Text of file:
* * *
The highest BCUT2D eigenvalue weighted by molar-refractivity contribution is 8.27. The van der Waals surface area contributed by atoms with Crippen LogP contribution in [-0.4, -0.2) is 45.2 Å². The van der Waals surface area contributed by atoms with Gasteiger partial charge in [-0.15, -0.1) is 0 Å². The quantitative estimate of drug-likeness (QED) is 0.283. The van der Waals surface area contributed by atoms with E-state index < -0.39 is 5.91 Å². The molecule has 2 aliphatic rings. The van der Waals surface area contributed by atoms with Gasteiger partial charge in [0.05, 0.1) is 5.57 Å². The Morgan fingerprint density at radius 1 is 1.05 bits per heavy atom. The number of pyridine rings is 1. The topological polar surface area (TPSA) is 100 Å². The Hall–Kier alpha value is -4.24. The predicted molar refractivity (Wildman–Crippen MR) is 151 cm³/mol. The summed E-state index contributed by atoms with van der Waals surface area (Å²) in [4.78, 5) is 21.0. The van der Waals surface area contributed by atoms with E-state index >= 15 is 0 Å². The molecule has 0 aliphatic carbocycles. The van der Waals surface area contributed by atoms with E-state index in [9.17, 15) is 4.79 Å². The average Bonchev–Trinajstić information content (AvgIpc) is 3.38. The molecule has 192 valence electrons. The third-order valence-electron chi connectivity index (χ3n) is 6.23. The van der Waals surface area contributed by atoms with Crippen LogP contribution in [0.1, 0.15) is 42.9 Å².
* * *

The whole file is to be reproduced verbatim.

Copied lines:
The highest BCUT2D eigenvalue weighted by molar-refractivity contribution is 8.27. The van der Waals surface area contributed by atoms with Crippen LogP contribution in [-0.4, -0.2) is 45.2 Å². The van der Waals surface area contributed by atoms with Gasteiger partial charge in [-0.15, -0.1) is 0 Å². The quantitative estimate of drug-likeness (QED) is 0.283. The van der Waals surface area contributed by atoms with E-state index < -0.39 is 5.91 Å². The molecule has 2 aliphatic rings. The van der Waals surface area contributed by atoms with Gasteiger partial charge in [0.05, 0.1) is 5.57 Å². The Morgan fingerprint density at radius 1 is 1.05 bits per heavy atom. The number of pyridine rings is 1. The topological polar surface area (TPSA) is 100 Å². The Hall–Kier alpha value is -4.24. The predicted molar refractivity (Wildman–Crippen MR) is 151 cm³/mol. The summed E-state index contributed by atoms with van der Waals surface area (Å²) in [4.78, 5) is 21.0. The van der Waals surface area contributed by atoms with E-state index >= 15 is 0 Å². The molecule has 0 aliphatic carbocycles. The van der Waals surface area contributed by atoms with E-state index in [9.17, 15) is 4.79 Å². The average Bonchev–Trinajstić information content (AvgIpc) is 3.38. The molecule has 192 valence electrons. The third-order valence-electron chi connectivity index (χ3n) is 6.23. The van der Waals surface area contributed by atoms with Crippen LogP contribution in [0.1, 0.15) is 42.9 Å².